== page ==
Northern Ireland economy 'facing worse things than Brexit next year'
Brexit could be the least of Northern Ireland's economic hurdles next year amid a volatile eurozone and fears over public spending, a leading economist has said.
Dr Esmond Birnie of Ulster University has said the current crisis around the Renewable Heat Incentive (RHI) - the botched green scheme that could cost the taxpayer £400m - could be a "symptom of a deeper malaise".
Speaking about what the global economy had in store for 2017, he said while "both the Northern Ireland and UK economies reach the end of 2016 in better shape than had been predicted, there may be troubles ahead, and Brexit could be the least of it".
"The world economy is in a very fragile state," he added.
"As the US begins to edge interest rates, which may accelerate under President Trump, how will other economies react given that we all got so used to zero or even negative rates?"
He said 2017 could be the year when one of the eurozone's 19 members exits the currency, and this implies that "our major export markets in the eurozone, which include the Republic of Ireland, could be very volatile next year".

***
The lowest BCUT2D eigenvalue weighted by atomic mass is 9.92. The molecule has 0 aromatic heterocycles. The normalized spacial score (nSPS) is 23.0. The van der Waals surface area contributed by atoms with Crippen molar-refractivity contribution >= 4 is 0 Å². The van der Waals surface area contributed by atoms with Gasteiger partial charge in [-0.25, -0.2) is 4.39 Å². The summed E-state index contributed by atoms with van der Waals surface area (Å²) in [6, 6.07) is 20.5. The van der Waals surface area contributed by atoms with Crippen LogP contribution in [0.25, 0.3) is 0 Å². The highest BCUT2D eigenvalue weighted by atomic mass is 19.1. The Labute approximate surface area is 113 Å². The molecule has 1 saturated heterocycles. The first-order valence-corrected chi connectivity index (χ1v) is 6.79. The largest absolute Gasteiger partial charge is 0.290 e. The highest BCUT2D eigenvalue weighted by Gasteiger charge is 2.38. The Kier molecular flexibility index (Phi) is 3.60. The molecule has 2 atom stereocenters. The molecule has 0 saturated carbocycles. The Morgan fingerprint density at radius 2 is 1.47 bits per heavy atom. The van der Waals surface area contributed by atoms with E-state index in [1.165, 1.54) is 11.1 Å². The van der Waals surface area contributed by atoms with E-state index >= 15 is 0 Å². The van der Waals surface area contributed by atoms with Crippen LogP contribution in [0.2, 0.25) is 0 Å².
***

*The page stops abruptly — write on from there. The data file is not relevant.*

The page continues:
"All the design flaws which were inherent in the euro since its creation 16 years ago have come back to haunt us," he said.
"How best could Northern Ireland's private sector respond to such pervasive uncertainty? Do what it always does and should do - seek out profitable business opportunities anywhere around the world."
Referring to the public sector, and in light of RHI, Dr Birnie said Stormont should move away from a "spending agency which receives a block grant from London and decides how to divide up that block of funding".
He said: "The most worrying aspect of this is that the RHI could be a symptom of a deeper malaise, the widespread belief that if the worst comes to worst, HM Treasury and the London Government will always ride to our rescue with extra money.
"In the case of the RHI, the Treasury refused to be the funder of a last resort, but the Northern Ireland authorities discovered this too late.
"If decisions about spending on new programmes had to be accompanied by decisions about how to fund such programmes through extra taxes or charges, the likelihood is that spending would be managed more wisely."
Looking ahead, he said: "Very early in the new year, the Executive will need to present its draft budget.
"The Treasury will be watching closely to see if Stormont's budgetary position is sufficiently robust and sustainable to permit the devolution of corporation tax powers next April."